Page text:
The village had once been lauded by state media as a laboratory for “grassroots democracy”+ READ ARTICLE
Sept. 15 is the International Day of Democracy. On Wednesday, one Chinese villager spent the eve of the U.N.-designated day tending to her swollen foot, which had been injured by a rubber bullet fired by riot police. The day before, SWAT teams had invaded her hometown of Wukan, firing tear gas and rubber bullets as they broke down doors to conduct house-to-house searches and arrest some of those who dared to protest.
It was a shocking display in a police state where authorities rarely resort to such brute methods of crowd control. But Wukan has long been special. The fishing village, just a few hours from Hong Kong, has been at the center of dissent — and inevitable crackdowns — for years, ever since locals looted government offices in 2011 to protest what they said were land grabs by corrupt officials. “We Wukan people are so miserable,” said the villager whose foot was injured in Tuesday’s violent raid. “We didn’t do anything illegal. We just need our land.”
Residents say hundreds of security forces descended on the village, catalyzing even elderly grannies to fight back with bricks and stones. “It was chaos,” recalls another villager. At least a dozen Wukan residents have been detained, among them primary-school students, according to locals. Video secretly disseminated by locals shows villagers cowering in a Lufeng county government building as police yell at them. One bloodied individual lies on a stretcher, while a farmer in a straw hat squats on the floor. Police have warned residents who have dared to be in contact with foreign or Hong Kong journalists to keep quiet. “We were told, ‘If you talk to foreign media again, we will arrest you,’” says a villager who, like all who speak to TIME, has requested anonymity.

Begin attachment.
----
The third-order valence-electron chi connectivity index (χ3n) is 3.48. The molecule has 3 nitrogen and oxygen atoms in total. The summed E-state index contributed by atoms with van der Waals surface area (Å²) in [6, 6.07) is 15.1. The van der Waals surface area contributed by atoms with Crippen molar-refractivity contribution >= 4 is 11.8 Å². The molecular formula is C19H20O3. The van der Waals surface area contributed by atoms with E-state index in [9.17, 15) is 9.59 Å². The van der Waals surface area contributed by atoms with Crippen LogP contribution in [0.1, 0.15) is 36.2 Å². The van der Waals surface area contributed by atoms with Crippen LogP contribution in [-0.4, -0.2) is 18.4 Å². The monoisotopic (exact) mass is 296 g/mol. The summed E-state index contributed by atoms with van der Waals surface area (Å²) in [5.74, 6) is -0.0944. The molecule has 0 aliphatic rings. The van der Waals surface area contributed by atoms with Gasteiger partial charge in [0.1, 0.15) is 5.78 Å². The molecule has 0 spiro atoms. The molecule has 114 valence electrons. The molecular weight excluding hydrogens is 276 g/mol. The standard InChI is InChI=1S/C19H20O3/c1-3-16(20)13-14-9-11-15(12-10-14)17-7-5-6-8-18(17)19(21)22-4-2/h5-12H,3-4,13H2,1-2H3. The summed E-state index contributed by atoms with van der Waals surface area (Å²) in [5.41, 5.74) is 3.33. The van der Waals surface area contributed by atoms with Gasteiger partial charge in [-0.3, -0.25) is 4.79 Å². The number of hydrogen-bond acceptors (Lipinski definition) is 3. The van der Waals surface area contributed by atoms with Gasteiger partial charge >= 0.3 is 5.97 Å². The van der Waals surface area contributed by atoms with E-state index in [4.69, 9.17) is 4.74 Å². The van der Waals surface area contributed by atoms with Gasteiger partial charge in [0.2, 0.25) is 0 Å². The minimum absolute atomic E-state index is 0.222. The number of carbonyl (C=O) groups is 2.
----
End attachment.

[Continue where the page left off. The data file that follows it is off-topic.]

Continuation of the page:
Tuesday’s crackdown showed how thoroughly hope can be squelched, even in a village that had been lauded by state media as a laboratory for “grassroots democracy.” After their initial 2011 civil uprising, villagers were allowed to directly elect their leaders. Yet despite vows to give land back or at least compensate villagers, authorities have done little to fix Wukan. In June, Lin Zuluan (who also uses the given name Zulian), Wukan’s elected village chief, was arrested on corruption charges after he began yet another effort to push higher-level officials to address Wukan’s woes. (Land grabs are endemic across China, as local governments search for easy ways to fill their coffers.)
Many locals contend the charges against Lin were trumped up as a way to sideline him, like other protest leaders have been silenced over the years. On Sept. 8, the 70-year-old Lin was sentenced to three years’ imprisonment, catalyzing waves of protest in Wukan. Censors have scrubbed news about the latest Wukan episode from Chinese social media. The village is now in lockdown. Villagers say no one, not even fish or vegetable sellers, are allowed into the hamlet without showing a local ID card.
Despite its association with democratic reform, most Wukan residents have never called for a wholesale shift in political system. Lin, the now jailed village chief, was a member of the Chinese Communist Party, as were some other protest figures. To fight off the police, villagers have used bamboo sticks that had once served as flagpoles for patriotic displays of the Chinese flag. Allergy to the word democracy is understandable. In China, it is a tainted term. People have been taught that democracy is too messy and unpredictable a form of governance to work in the world’s most populous nation. Instead, Wukan people say they want justice.
Yet what Wukan residents have campaigned for — fair courts, accountable leaders, land rights — feels a lot like the trappings of democracy. Just south of Wukan, in the territory of Hong Kong, which is governed somewhat apart from the rest of China, thousands of protesters have rallied for similar rights. Earlier this month, they even elected local legislators who have called for democratic rule and independence from Beijing. Unlike Chinese state media, Hong Kong press can cover the events in Wukan, and they have been the major conduit for news out of the fishing village. “I heard Hong Kong media told the truth to outsiders and Hong Kong people went on the street to protest for us,” says the villager whose foot was shot by riot police on Tuesday. “I thank them so much. Without their support, Wukan wouldn’t exist in the world.”
— With reporting by Yang Siqi / Beijing